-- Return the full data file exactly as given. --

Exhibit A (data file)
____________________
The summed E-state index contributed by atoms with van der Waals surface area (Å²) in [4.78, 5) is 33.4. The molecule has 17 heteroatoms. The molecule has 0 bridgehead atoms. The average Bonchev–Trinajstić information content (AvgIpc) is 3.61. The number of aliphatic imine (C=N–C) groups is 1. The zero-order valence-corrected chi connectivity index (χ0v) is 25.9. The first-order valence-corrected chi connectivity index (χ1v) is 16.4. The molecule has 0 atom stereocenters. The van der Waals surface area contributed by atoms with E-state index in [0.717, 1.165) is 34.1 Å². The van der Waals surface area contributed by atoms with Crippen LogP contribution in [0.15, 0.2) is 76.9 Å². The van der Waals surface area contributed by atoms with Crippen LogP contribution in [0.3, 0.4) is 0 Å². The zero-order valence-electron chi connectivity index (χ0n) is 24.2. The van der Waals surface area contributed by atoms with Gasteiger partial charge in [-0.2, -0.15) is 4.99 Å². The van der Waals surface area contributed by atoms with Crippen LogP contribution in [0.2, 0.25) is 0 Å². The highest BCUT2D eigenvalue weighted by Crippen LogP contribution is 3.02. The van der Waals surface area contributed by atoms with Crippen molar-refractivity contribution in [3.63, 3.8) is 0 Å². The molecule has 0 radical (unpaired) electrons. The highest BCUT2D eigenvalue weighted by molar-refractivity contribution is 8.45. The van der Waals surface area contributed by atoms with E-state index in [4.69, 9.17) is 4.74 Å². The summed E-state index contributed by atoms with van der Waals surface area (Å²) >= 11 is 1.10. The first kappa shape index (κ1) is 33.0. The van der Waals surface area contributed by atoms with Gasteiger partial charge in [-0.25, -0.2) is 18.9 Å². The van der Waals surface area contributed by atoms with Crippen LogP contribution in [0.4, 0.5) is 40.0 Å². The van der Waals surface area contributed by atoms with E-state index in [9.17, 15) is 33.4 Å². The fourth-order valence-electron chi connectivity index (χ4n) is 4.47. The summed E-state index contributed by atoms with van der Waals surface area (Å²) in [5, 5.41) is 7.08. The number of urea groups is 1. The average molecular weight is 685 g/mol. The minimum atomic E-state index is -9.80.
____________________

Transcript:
The summed E-state index contributed by atoms with van der Waals surface area (Å²) in [4.78, 5) is 33.4. The molecule has 17 heteroatoms. The molecule has 0 bridgehead atoms. The average Bonchev–Trinajstić information content (AvgIpc) is 3.61. The number of aliphatic imine (C=N–C) groups is 1. The zero-order valence-corrected chi connectivity index (χ0v) is 25.9. The first-order valence-corrected chi connectivity index (χ1v) is 16.4. The molecule has 0 atom stereocenters. The van der Waals surface area contributed by atoms with E-state index in [0.717, 1.165) is 34.1 Å². The van der Waals surface area contributed by atoms with Crippen LogP contribution in [0.15, 0.2) is 76.9 Å². The van der Waals surface area contributed by atoms with Crippen LogP contribution in [0.3, 0.4) is 0 Å². The zero-order valence-electron chi connectivity index (χ0n) is 24.2. The van der Waals surface area contributed by atoms with Gasteiger partial charge in [-0.2, -0.15) is 4.99 Å². The van der Waals surface area contributed by atoms with Crippen LogP contribution in [0.2, 0.25) is 0 Å². The highest BCUT2D eigenvalue weighted by Crippen LogP contribution is 3.02. The van der Waals surface area contributed by atoms with Crippen molar-refractivity contribution in [3.63, 3.8) is 0 Å². The molecule has 0 radical (unpaired) electrons. The highest BCUT2D eigenvalue weighted by molar-refractivity contribution is 8.45. The van der Waals surface area contributed by atoms with E-state index in [4.69, 9.17) is 4.74 Å². The summed E-state index contributed by atoms with van der Waals surface area (Å²) >= 11 is 1.10. The first kappa shape index (κ1) is 33.0. The van der Waals surface area contributed by atoms with Gasteiger partial charge in [-0.25, -0.2) is 18.9 Å². The van der Waals surface area contributed by atoms with Crippen LogP contribution in [0.4, 0.5) is 40.0 Å². The van der Waals surface area contributed by atoms with E-state index in [9.17, 15) is 33.4 Å². The fourth-order valence-electron chi connectivity index (χ4n) is 4.47. The summed E-state index contributed by atoms with van der Waals surface area (Å²) in [5, 5.41) is 7.08. The number of urea groups is 1. The average molecular weight is 685 g/mol. The minimum atomic E-state index is -9.80.